Silicon Valley Bank Headquarters and Branches
The past 96 hours have been one of the most frantic and momentous of my last decade in venture capital. Silicon Valley Bank, once a giant of its namesake Silicon Valley, was put into receivership by the Federal Government Insurance Corporation.
What does this mean for its customers? its investors? Bank? The story continues to unfold.
But one thing is certain: These failures will change the startup landscape and founder behavior in meaningful ways.
Here are five predictions.
risk management comes to the fore
For many startups, it was perfectly logical and justified to safely store deposits with a Silicon Valley bank. After all, they were a top 20 US bank and a cornerstone of the innovation economy.
Startups will begin to adopt the strategies many of the biggest players are already employing: diversification and risk management in their treasury management work.
What does it mean? While the level of risk management will depend on the stage (it is unreasonable to expect a two-person startup to do sophisticated internal risk management work) and the amount of capital raised (which drives the level of risk) it will be part of the new approach. Each startup can use multiple banks. Deposits, if on the bank’s balance sheet, should be diversified across multiple providers. Off-balance sheet solutions can be used if the bank balance is very high. For example, as a product, sweep accounts (which systematically spread capital across multiple banks) and money market funds can take capital away from balance sheets, and allow deposits to become insolvent.
Risk management will expand beyond just bank partners and become a critical component of the broader startup infrastructure.
Fintech startups that offer risk management will increasingly provide services to this category.
Counterparty risk will be examined
For essential operations (bank, but also beyond), counterparty risk will become a more important decision criterion.
If you are an insuretech with insurance partners, you live and die by your insurance partners. What is their capacity? What is his track record of consistency in good times and bad? How long have individual sponsors worked with the bank? How committed are they to the long term strategy?
If you’re a sales business, you can live and die by your CRM. How long have they been there? Are they profitable?
When a service provider is in existence – as in what would happen if they ceased to exist – counterparty risk should and will be examined more carefully.
For companies considering partnering with fintech startups: Who is backing them? Are they profitable? Who are his companions? This will be a new area of resistance that startups will need to overcome.
Diversification where possible and practical
For some providers, sole sourcing is the only practical option (you won’t have two CRMs or two payroll providers). But for many services, redundancy is possible, especially in the financial stack.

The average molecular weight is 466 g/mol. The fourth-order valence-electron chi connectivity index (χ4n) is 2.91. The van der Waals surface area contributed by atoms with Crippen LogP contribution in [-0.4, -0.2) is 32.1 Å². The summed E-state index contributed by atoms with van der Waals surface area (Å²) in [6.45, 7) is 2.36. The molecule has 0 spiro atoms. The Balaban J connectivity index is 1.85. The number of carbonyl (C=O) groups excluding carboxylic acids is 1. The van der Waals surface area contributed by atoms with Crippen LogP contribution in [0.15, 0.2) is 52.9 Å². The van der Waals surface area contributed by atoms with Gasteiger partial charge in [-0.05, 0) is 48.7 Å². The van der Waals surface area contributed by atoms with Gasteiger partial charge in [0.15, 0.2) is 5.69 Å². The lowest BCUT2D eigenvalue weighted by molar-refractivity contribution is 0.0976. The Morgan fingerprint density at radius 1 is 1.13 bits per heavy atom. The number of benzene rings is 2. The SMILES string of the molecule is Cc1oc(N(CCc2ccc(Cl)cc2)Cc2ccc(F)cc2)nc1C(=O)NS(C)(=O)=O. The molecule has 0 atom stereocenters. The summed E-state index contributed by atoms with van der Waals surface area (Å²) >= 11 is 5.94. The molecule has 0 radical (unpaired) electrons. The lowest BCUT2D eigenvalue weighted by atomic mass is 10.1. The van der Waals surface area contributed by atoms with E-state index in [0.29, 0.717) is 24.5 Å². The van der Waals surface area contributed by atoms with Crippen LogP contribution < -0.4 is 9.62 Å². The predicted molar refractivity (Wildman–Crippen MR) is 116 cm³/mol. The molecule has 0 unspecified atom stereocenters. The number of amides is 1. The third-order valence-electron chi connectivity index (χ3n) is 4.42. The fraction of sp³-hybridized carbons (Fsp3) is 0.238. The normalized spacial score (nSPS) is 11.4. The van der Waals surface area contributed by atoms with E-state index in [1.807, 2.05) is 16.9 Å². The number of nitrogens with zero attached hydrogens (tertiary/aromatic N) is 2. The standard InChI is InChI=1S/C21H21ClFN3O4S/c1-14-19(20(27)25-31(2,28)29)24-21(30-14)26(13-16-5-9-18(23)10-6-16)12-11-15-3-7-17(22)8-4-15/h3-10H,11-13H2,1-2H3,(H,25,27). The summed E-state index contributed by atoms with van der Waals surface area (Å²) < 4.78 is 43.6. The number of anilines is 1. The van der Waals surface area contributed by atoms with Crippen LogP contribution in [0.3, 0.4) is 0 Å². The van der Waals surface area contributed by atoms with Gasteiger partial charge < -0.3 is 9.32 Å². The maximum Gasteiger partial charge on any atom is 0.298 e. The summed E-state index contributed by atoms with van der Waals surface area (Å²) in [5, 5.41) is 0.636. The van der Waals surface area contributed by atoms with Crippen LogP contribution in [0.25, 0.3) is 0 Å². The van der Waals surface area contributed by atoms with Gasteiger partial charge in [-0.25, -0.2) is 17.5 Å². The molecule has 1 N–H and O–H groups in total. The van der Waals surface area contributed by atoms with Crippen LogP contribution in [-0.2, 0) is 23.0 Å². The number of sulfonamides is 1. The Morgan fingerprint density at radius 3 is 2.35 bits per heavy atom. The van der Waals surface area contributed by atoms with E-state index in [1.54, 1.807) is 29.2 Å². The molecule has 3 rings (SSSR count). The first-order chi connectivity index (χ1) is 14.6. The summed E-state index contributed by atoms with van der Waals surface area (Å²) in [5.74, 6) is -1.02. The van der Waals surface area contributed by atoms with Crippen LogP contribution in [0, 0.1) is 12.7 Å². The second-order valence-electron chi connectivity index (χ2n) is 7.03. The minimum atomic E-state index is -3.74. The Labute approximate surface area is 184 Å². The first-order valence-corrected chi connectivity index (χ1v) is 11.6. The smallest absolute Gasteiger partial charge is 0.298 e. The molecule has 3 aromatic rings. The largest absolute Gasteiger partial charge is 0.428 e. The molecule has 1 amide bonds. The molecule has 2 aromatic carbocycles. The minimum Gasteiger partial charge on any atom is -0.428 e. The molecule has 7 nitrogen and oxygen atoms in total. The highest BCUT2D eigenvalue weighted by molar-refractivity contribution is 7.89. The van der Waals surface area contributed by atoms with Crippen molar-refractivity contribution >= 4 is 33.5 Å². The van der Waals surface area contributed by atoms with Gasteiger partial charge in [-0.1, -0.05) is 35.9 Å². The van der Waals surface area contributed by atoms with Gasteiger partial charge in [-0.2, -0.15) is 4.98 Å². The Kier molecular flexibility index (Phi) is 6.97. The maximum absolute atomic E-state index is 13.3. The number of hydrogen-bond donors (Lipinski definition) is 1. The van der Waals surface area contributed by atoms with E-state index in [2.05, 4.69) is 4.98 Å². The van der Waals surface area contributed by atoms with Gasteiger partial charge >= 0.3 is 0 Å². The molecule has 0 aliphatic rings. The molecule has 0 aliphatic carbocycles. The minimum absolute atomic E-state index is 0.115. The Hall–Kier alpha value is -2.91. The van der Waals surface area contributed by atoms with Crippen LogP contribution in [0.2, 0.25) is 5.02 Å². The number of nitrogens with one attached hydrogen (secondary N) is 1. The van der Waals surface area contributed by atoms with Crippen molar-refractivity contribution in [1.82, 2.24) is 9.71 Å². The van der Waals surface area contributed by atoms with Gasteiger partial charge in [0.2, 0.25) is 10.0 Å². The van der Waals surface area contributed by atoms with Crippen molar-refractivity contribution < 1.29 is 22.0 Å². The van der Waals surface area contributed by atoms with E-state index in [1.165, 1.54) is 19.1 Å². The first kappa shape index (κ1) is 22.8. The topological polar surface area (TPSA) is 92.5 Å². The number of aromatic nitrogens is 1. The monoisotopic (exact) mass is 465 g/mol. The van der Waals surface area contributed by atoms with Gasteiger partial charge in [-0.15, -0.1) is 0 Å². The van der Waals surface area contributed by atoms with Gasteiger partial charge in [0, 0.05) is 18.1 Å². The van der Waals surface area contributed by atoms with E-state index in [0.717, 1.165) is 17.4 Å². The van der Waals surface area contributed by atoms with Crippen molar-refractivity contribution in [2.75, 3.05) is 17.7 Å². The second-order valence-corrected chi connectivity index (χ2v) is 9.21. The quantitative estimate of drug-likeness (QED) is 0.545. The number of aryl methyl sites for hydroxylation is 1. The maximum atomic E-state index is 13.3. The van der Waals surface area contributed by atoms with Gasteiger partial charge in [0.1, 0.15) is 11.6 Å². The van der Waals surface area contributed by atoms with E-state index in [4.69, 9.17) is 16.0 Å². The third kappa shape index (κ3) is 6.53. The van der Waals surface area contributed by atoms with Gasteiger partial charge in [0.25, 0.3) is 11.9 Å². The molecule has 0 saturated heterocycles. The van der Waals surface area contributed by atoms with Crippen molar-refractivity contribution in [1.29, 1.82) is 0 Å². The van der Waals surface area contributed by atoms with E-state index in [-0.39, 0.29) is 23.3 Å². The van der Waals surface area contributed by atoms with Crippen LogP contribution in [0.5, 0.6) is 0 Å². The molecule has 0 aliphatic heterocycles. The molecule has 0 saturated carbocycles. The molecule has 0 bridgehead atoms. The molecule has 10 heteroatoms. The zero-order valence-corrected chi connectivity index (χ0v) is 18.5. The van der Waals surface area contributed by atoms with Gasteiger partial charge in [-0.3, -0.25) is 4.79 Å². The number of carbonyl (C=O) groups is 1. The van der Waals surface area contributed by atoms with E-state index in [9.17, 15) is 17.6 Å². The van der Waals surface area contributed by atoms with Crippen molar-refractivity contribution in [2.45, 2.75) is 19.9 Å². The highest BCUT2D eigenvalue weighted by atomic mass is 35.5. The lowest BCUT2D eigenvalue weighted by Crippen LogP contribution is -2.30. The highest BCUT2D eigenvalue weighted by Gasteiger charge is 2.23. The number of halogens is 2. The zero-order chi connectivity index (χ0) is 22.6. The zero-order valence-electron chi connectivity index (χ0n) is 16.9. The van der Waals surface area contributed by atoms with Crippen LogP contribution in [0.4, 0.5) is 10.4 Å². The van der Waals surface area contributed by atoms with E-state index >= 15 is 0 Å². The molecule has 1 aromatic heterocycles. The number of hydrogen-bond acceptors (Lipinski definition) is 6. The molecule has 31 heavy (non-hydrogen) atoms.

In such cases startups should consider diversification.
As we have seen, banking transactions can easily be made redundant with some partners, for the purposes of capital accumulation.
If you are raising venture capital (of which I am a provider), don’t rely on just one firm. The moment you need an emergency round, a single venture capital partner may run out of capital. Having a few players around the table can be great (to support multiple people not only in good times but also when times are tough). And because employees at venture capital firms can also move around, make sure you meet some of the partners at one of the firms. I expect to see an increase in co-led rounds as a result.
Lastly, diversify your financial stack and capital options beyond equities. Enterprise credit was historically an important option. But since SVB VB was one of the primary enterprise loan providers, carry forward availability from their side is no longer a given. New alternative capital solutions, for example revenue-based financing, are beginning to come to the fore for startups. We will see more exploration of new capital types.
Lowered the trust barrier to adoption
One of the reasons I went to Silicon Valley Bank was because it was a Silicon Valley bank. They were the incumbents in the land of innovation.
This made them the default choice for so many products: banking, venture loans, etc. The same is true for many providers in various industries.
But as VCs, portfolio companies and many executives scramble for options, they are open to trying out newcomers as well.
This can be a unique opportunity for agile players, both startups as well as existing ones, who want to serve startups in tough times.
But more broadly, SVB has shown that even the safest players are not immune to risk. Already nearly 90% of US consumers have used fintech. But the rate of adoption among corporates was slow.
Subject to overcoming the above counterparty risks and diversification requirements, I expect B2B fintech adoption to continue to increase. More people will be willing to experiment with emerging players.
Fintech players tend to coalesce around one of two stable points.
Where do things end?
I predict two stable points for the world of banking.
On the one hand, players can be agile rapidly adaptable companies. That’s where fintech shines. Already, many have reacted swiftly to the unfolding of the SVB collapse, doing everything from speedy enrollment to creating a credit lifeline.
On the other hand, boring, timeless consistency would be a feature, not a bug.
Incumbents who remain true to traditional risk management may see short term growth, but maintain long term survival.
The live development of the Silicon Valley Bank story continues. But one thing is certain, the world of fintech and venture will never be the same again.